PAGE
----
Author(s): Assouline M, Chew SJ, Thompson HW, Beuerman R
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Abstract A three-dimensional gel contraction model was used to evaluate interactions between human keratocytes and different kinds of collagen in the presence or absence of various growth factors. Bovine collagen type I or human placental copolymerized collagen type I/III was used to create the lattices. Normal keratocytes from neonatal, aged, and insulin-dependent diabetic donors, as well as abnormal keratocytes from a donor with macular corneal dystrophy, were cultured. Growth factors included epidermal growth factor (EGF), basic fibroblastic growth factor (FGF), insulin-like growth factor (IGF-I), and platelet-derived growth factor homodimer beta beta (PDGF). Gel area and optical transmittance were determined from computerized measurements. Dose-response experiments (0.01-100 ng/ml) demonstrated that PDGF at 10 ng/ml (P less than 0.005) and EGF at 1 and 10 ng/ml (P less than 0.0001) were the most effective in promoting gel contraction, compared to IGF-I and FGF. Comparison of cell strains revealed different dose-response profiles. Cells from insulin-dependent diabetics and cells from a donor with macular dystrophy contracted lattices more rapidly than cells from normal neonates (P less than 0.0001). Lattices of copolymerized human collagen type III/I demonstrated significantly reduced contraction rates (P less than 0.0001) and increased optical transmittance, compared to bovine collagen type I lattices. Ultrastructural studies revealed that keratocytes extend processes to form a network within the collagen lattice. Specialized intercellular junctional complexes were observed by transmission electron microscopy. This model provides a useful in vitro corneal stroma-equivalent for the study of keratocyte, extracellular matrix, and growth factor interactions.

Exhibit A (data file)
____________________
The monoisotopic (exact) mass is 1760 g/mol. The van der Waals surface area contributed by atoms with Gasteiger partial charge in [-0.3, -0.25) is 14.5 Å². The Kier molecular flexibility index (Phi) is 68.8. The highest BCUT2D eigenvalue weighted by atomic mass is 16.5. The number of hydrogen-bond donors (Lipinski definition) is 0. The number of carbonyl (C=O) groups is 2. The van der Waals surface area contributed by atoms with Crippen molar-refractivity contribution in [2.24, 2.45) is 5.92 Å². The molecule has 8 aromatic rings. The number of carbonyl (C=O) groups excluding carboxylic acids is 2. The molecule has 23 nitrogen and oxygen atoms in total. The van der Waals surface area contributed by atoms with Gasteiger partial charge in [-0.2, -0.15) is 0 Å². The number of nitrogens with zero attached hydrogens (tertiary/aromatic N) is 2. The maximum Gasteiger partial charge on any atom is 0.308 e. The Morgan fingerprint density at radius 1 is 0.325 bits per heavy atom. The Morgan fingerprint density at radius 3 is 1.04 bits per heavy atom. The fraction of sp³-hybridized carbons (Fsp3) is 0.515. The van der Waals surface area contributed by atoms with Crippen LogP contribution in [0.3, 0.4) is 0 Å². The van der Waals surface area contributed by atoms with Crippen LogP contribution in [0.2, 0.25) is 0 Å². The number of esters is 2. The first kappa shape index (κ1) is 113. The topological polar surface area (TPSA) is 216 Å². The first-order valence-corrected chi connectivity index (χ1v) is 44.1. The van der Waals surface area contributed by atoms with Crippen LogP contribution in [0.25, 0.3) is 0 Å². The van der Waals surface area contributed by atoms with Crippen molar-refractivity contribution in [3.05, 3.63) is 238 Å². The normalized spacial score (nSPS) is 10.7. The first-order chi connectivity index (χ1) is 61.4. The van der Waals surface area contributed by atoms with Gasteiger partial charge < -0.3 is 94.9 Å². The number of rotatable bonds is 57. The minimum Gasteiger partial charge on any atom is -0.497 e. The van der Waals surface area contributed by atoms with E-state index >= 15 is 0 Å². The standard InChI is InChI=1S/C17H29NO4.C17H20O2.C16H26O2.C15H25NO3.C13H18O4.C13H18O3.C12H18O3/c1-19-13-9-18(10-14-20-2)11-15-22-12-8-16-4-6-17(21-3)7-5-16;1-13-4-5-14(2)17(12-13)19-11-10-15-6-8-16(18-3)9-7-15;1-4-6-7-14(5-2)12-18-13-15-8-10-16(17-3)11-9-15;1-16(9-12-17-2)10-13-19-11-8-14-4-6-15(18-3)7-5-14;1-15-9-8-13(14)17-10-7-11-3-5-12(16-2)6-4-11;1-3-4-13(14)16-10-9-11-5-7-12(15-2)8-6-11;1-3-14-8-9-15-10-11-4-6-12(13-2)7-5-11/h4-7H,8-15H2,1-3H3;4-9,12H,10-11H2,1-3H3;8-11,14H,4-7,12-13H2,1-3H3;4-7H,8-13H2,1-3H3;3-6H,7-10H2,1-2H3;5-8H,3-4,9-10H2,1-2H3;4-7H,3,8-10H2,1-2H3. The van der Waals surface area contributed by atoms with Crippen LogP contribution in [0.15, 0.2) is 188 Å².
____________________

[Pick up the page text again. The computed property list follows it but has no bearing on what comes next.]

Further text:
This article was published in Invest Ophthalmol Vis Sci
and referenced in Pharmaceutica Analytica Acta